When the 2020 Land Rover Defender broke cover online in 2019, I was very skeptical of its design. Although it was big and boxy, it didn’t look as traditional as the original off-roader. But after seeing it in person at the Los Angeles Auto Show (remember those?), my opinion changed completely. The SUV stayed true to its heritage, and it added cool elements to modernize it. My skepticism then turned to its drive. “Previous Defenders were bouncy and uncomfortable; this will probably be like that, too,” I thought. Boy, did it prove me wrong again. The Defender manages to deliver amazing off-road capability without sacrificing a smooth ride. We were so impressed with its ride, design, and performance that we named it our 2021 SUV of the Year, shredding any skepticism left in me.
After decades of being absent in America, the Defender returns better than ever. A two-door 90 series will soon be on U.S. soil, joining the 110 series four-door. Before lockdowns and physical distancing measures, we traveled to Namibia to drive the Defender off-road. This time, we drove the 2020 Land Rover Defender 110 primarily on the pavement and took it to the track to learn about its on-road ride, performance, and handling numbers.
2020 Land Rover Defender: Its Performance
Drive the Land Rover Defender for a couple of miles, and you’ll immediately notice how big it is. Especially in California, where lanes and parking spaces appear to be tighter than in Texas, the Defender feels immense. It’s tall and wide, but it responds well to throttle input. The 3.0-liter electric supercharged and turbocharged inline-six is responsible for sending 395 hp and 406 lb-ft of torque to all four wheels via an eight-speed automatic transmission. Those numbers sound like a lot for an off-road-oriented SUV, and they are. But given the size of the Defender and that it’s available as a three-row vehicle, you need something powerful to pull its 5,719 pounds.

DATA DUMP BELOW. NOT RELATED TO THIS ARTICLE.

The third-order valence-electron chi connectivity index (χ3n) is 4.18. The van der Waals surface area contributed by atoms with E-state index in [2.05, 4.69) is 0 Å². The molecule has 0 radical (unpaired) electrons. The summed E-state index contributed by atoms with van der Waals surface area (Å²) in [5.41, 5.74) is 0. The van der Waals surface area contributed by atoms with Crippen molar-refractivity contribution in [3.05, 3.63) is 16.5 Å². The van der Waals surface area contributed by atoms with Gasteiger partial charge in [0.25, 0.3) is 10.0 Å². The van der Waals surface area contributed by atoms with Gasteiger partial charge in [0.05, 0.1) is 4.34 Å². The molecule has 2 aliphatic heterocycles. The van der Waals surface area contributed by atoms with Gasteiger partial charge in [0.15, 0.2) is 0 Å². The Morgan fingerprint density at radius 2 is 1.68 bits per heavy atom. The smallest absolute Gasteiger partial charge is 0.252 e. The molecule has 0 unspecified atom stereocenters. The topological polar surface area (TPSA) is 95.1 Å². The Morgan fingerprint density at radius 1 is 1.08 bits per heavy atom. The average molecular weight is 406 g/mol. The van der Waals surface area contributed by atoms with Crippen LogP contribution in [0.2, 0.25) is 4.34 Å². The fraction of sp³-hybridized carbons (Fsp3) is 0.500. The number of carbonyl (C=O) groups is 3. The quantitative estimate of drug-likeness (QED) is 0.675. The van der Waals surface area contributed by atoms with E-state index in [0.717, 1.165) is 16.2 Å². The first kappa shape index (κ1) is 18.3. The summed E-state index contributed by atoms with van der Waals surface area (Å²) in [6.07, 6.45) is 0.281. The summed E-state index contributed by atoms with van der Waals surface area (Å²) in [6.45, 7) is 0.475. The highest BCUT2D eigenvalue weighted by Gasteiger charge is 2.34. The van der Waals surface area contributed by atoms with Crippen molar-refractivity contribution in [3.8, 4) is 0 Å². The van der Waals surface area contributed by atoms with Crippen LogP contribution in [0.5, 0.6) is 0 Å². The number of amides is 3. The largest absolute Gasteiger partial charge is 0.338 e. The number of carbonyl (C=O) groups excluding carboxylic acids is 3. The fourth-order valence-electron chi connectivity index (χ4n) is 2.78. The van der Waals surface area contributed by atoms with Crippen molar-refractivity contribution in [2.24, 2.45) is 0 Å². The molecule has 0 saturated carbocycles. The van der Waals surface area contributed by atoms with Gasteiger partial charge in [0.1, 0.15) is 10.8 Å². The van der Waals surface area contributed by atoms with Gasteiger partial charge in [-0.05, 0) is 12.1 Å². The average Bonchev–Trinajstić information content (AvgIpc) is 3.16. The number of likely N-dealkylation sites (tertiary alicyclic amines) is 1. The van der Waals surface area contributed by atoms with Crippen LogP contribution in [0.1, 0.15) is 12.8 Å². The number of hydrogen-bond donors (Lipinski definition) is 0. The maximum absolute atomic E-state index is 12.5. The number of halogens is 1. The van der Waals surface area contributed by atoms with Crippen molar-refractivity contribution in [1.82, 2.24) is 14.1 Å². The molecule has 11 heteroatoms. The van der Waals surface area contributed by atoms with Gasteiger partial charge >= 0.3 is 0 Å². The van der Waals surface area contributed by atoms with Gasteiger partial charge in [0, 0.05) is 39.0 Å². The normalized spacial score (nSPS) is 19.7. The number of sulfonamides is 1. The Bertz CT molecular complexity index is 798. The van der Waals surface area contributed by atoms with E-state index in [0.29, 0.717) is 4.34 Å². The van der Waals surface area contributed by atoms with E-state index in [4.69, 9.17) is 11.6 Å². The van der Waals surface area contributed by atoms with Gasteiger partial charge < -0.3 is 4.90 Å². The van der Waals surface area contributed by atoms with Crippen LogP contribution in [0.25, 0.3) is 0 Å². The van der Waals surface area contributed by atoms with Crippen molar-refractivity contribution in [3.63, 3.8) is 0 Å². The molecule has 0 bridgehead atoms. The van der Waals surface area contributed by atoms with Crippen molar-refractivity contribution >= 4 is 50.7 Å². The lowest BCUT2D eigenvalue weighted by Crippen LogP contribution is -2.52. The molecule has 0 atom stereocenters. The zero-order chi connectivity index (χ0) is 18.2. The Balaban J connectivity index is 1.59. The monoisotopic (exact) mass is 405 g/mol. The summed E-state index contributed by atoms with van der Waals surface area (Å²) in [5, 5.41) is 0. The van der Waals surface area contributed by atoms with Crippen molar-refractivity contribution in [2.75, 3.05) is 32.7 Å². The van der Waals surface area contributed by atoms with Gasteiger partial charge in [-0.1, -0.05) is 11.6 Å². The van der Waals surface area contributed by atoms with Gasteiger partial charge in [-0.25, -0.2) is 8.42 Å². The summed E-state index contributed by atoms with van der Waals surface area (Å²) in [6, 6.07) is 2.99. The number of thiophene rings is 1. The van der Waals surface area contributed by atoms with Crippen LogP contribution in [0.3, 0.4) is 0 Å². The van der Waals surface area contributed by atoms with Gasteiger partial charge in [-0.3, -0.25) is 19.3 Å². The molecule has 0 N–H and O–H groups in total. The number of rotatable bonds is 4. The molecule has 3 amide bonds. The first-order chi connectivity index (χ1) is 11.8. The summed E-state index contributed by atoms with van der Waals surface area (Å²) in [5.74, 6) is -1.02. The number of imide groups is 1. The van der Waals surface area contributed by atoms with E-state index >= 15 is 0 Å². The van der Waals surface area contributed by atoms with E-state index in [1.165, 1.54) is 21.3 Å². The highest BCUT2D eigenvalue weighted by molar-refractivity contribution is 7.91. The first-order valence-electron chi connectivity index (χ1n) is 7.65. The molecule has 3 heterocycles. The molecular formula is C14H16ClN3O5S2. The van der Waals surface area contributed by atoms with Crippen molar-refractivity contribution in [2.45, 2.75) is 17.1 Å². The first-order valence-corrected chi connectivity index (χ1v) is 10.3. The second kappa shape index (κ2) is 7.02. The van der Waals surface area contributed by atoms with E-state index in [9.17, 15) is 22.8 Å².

The six-cylinder engine propels the Defender from 0 to 60 mph in 6.5 seconds, which is pretty quick for an SUV its size (not to mention one that’s a serious off-roader). The quarter-mile run was completed in 14.9 seconds at 93.2 mph, and it took 30.1 seconds at 0.54 g to run our figure-eight test. Although it’s not an apples-to-apples comparison, a Wrangler Unlimited Sahara with the 3.6-liter V-6 completed the task in 6.9 seconds. Similarly, a 2017 Toyota 4Runner TRD Pro got to 60 mph in 8.0 seconds, while a 2019 Mercedes-Benz G 550 powered by a 4.0-liter twin-turbo V-8 beat all of them in 5.4 seconds.
On the road, however, the Defender feels strong. The transmission holds gears until it feels right, and the low-end torque gets to the wheels quickly. The engine manages to carry all of the weight without struggling, and the transmission does a great job of downshifting when it needs to. Press down the throttle, and you’ll soon forget about the need for a V-8, as the six-cylinder puts down sufficient force to get the tires moving without hesitation.
The ride quality is most impressive. l know, off-road vehicles don’t tend to offer a smooth ride on the pavement, but the Defender’s four-corner air suspension and monocoque construction help a ton. Although the ride is still a bit stiff, it’s more floaty than jittery and it compares well to the way previous Defenders rode. “All the travel in the suspension and all the squish in the sidewalls make the Defender ride really well,” features editor Scott Evans said. Whether you drive on rough pavement or tight corners, the body is well controlled despite its massive shape.